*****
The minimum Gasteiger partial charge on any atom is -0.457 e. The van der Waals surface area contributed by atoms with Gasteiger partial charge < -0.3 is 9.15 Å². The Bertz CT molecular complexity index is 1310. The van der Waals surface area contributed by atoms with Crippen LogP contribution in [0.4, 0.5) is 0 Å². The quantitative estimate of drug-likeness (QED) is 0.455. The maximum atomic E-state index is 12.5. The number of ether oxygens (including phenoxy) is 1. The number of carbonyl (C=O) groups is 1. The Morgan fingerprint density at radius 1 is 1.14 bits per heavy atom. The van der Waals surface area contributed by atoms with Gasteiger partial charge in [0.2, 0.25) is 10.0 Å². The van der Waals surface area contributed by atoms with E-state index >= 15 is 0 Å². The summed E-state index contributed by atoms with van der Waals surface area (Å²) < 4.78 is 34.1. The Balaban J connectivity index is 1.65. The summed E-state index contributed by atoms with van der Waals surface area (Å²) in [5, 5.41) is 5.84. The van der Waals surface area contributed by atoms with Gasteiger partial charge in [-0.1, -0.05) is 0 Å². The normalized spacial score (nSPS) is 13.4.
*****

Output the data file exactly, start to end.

The minimum Gasteiger partial charge on any atom is -0.457 e. The van der Waals surface area contributed by atoms with Gasteiger partial charge < -0.3 is 9.15 Å². The Bertz CT molecular complexity index is 1310. The van der Waals surface area contributed by atoms with Crippen LogP contribution in [0.4, 0.5) is 0 Å². The quantitative estimate of drug-likeness (QED) is 0.455. The maximum atomic E-state index is 12.5. The number of ether oxygens (including phenoxy) is 1. The number of carbonyl (C=O) groups is 1. The Morgan fingerprint density at radius 1 is 1.14 bits per heavy atom. The van der Waals surface area contributed by atoms with Gasteiger partial charge in [0.2, 0.25) is 10.0 Å². The van der Waals surface area contributed by atoms with E-state index >= 15 is 0 Å². The summed E-state index contributed by atoms with van der Waals surface area (Å²) < 4.78 is 34.1. The Balaban J connectivity index is 1.65. The summed E-state index contributed by atoms with van der Waals surface area (Å²) in [5, 5.41) is 5.84. The van der Waals surface area contributed by atoms with Gasteiger partial charge in [-0.1, -0.05) is 0 Å². The normalized spacial score (nSPS) is 13.4.